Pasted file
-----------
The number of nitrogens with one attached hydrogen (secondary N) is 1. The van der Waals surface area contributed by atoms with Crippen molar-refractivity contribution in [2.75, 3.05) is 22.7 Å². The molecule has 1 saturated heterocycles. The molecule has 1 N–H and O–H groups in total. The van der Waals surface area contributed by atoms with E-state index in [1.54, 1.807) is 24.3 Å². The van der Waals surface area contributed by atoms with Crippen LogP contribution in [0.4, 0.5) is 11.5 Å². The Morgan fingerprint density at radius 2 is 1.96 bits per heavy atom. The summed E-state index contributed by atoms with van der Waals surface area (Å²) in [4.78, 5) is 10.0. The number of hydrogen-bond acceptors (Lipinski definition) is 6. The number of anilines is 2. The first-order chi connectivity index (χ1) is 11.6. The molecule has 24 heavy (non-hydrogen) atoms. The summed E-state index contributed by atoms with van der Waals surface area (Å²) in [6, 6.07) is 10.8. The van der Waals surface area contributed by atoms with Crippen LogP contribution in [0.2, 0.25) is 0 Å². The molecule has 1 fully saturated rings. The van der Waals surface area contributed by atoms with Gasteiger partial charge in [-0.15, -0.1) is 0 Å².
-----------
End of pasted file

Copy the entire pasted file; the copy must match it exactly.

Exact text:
The number of nitrogens with one attached hydrogen (secondary N) is 1. The van der Waals surface area contributed by atoms with Crippen molar-refractivity contribution in [2.75, 3.05) is 22.7 Å². The molecule has 1 saturated heterocycles. The molecule has 1 N–H and O–H groups in total. The van der Waals surface area contributed by atoms with E-state index in [1.54, 1.807) is 24.3 Å². The van der Waals surface area contributed by atoms with Crippen LogP contribution in [0.4, 0.5) is 11.5 Å². The Morgan fingerprint density at radius 2 is 1.96 bits per heavy atom. The summed E-state index contributed by atoms with van der Waals surface area (Å²) in [4.78, 5) is 10.0. The number of hydrogen-bond acceptors (Lipinski definition) is 6. The number of anilines is 2. The first-order chi connectivity index (χ1) is 11.6. The molecule has 24 heavy (non-hydrogen) atoms. The summed E-state index contributed by atoms with van der Waals surface area (Å²) in [6, 6.07) is 10.8. The van der Waals surface area contributed by atoms with Crippen LogP contribution in [0.2, 0.25) is 0 Å². The molecule has 1 fully saturated rings. The van der Waals surface area contributed by atoms with Gasteiger partial charge in [-0.15, -0.1) is 0 Å².